Manufacturing: Light on the horizon

2nd October 2023

Thursday September 28, 2023

Cause for optimism as industry celebrates National Manufacturing Day

Restructuring Advisory Partner, Allan Kelly reviews the state of play in the manufacturing sector ahead of the publication of our latest report.

The long-admired phrase ‘it’s always darkest before the dawn’ has held true for many sectors in 2023, with few clear as to when that ‘dawn’ might arrive. For the manufacturing sector, the much-anticipated ray of light may have arrived just in time for Make UK’s National Manufacturing Day today (28th September).

The manufacturing industry has endured an abject few years, with industry output having declined for 13 consecutive months, reaching a 39-month low in August, according to the S&P / CIPS UK manufacturing PMI. While we wait to see if output falls further in September’s figures, there appear to be signs that the tide is due to turn, if not already turning.

Last week’s inflation figures – marking a second consecutive reduction against market forecasts – suggest that input costs are heading in the right direction, albeit slowly. The figures played a significant role in the Bank of England’s decision to pause its run of hikes to the base rate. Again, we should strike a cautious tone here though, with a large proportion of the Bank’s monetary policy committee favouring a further increase.

Both developments should have a knock-on effect, boosting what is admittedly fragile consumer confidence and enabling both consumers and businesses to borrow and invest with a degree of greater certainty that the cost of doing so won’t increase further.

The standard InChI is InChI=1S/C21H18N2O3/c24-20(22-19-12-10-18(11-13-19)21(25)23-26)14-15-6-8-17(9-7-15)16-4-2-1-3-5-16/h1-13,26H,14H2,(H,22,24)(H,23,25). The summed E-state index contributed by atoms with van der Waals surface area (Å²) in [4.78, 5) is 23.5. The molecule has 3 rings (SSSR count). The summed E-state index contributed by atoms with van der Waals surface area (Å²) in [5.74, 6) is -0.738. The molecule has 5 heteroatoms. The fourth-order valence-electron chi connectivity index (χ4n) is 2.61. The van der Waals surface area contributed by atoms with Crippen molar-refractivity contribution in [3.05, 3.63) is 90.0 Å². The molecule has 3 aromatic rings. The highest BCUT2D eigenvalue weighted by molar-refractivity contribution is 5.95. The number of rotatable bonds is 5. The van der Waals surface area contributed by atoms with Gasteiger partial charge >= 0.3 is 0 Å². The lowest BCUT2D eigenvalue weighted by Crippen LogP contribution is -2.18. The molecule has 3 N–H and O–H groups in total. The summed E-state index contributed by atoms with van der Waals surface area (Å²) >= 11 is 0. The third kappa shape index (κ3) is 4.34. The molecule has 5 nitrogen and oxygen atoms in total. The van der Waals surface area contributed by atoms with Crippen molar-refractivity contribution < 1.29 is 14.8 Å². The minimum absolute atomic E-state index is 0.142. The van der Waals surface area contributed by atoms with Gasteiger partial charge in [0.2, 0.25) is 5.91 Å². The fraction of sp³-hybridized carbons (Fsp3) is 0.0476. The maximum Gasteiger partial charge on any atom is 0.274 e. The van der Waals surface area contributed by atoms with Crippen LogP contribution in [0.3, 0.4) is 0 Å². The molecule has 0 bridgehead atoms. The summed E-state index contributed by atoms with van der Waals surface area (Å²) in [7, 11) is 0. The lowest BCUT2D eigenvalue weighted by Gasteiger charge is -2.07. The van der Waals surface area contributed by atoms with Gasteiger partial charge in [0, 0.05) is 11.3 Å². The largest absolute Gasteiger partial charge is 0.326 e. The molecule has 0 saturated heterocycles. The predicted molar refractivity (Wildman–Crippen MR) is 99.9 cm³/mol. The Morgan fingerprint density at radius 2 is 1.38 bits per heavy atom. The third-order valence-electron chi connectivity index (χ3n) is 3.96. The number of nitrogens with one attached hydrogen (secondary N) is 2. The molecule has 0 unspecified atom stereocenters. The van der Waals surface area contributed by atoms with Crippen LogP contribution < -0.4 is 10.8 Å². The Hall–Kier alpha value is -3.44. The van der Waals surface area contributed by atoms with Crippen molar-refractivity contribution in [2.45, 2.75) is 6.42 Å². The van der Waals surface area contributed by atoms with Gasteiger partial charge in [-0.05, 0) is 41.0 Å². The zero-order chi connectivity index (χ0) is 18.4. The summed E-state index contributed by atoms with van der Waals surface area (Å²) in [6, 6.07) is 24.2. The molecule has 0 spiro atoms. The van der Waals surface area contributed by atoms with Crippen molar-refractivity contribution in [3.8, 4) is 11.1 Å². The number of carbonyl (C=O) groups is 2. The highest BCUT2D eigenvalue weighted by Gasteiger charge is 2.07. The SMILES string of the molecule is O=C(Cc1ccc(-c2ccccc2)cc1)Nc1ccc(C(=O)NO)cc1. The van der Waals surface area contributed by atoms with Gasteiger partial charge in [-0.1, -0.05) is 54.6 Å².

These reasons for optimism are reflective of the forward-looking mood within the industry. You could be forgiven for expecting a more pessimistic outlook, however, the findings of our upcoming report into the sector – due to be published next month – indicate a sector brimming with bullish ambition for the year ahead. Indeed, the findings are in stark contrast with our 2022 manufacturing report – where one in five firms suggested they feared going to the wall.

Those concerns were well founded. The first half of this year saw a 22% year-on-year increase in manufacturing administrations, according to Shakespeare Martineau data, with the sector behind only its retail peers in terms of volumes of business failures. Our belief on the back of the survey responses, though, is that the majority of firms have come to understand the challenges they face and now have plans in place to mitigate them this winter.

That said, energy prices will remain high even though they are suggested to fall slightly from current levels however this will also depend on seasonality. Likewise, wage inflation is a stickier challenge and it will take some time for significant temperance in material costs to take place.

For any firms recognising potential cracks in their operations, National Manufacturing Day is as good a time to act as any – developing a recovery plan that will enable them to ride the uptick in demand that the industry is predicting in the coming months.


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